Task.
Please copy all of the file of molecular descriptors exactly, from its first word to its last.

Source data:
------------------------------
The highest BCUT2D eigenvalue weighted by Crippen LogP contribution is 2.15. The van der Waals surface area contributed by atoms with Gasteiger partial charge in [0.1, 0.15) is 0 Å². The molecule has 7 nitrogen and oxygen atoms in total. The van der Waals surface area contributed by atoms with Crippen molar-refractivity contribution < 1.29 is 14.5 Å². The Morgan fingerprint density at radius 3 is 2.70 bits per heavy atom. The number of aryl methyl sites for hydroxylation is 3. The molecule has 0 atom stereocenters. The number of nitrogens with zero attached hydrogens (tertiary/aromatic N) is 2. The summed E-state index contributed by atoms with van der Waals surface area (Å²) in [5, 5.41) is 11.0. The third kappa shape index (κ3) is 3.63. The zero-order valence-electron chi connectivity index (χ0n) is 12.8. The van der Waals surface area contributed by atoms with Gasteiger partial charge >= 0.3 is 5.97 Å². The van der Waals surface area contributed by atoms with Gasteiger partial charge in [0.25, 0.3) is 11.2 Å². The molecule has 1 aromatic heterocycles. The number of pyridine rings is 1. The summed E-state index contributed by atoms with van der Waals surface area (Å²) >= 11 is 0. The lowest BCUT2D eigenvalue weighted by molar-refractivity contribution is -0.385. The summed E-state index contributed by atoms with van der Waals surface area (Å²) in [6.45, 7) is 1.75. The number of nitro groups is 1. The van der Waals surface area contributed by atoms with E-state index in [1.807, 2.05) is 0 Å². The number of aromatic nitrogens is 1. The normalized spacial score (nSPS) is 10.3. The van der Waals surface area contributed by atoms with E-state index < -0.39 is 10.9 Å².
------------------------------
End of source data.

The highest BCUT2D eigenvalue weighted by Crippen LogP contribution is 2.15. The van der Waals surface area contributed by atoms with Gasteiger partial charge in [0.1, 0.15) is 0 Å². The molecule has 7 nitrogen and oxygen atoms in total. The van der Waals surface area contributed by atoms with Crippen molar-refractivity contribution < 1.29 is 14.5 Å². The Morgan fingerprint density at radius 3 is 2.70 bits per heavy atom. The number of aryl methyl sites for hydroxylation is 3. The molecule has 0 atom stereocenters. The number of nitrogens with zero attached hydrogens (tertiary/aromatic N) is 2. The summed E-state index contributed by atoms with van der Waals surface area (Å²) in [5, 5.41) is 11.0. The third kappa shape index (κ3) is 3.63. The zero-order valence-electron chi connectivity index (χ0n) is 12.8. The van der Waals surface area contributed by atoms with Gasteiger partial charge >= 0.3 is 5.97 Å². The van der Waals surface area contributed by atoms with Gasteiger partial charge in [0.25, 0.3) is 11.2 Å². The molecule has 1 aromatic heterocycles. The number of pyridine rings is 1. The summed E-state index contributed by atoms with van der Waals surface area (Å²) >= 11 is 0. The lowest BCUT2D eigenvalue weighted by molar-refractivity contribution is -0.385. The summed E-state index contributed by atoms with van der Waals surface area (Å²) in [6.45, 7) is 1.75. The number of nitro groups is 1. The van der Waals surface area contributed by atoms with E-state index in [1.807, 2.05) is 0 Å². The number of aromatic nitrogens is 1. The normalized spacial score (nSPS) is 10.3. The van der Waals surface area contributed by atoms with E-state index < -0.39 is 10.9 Å².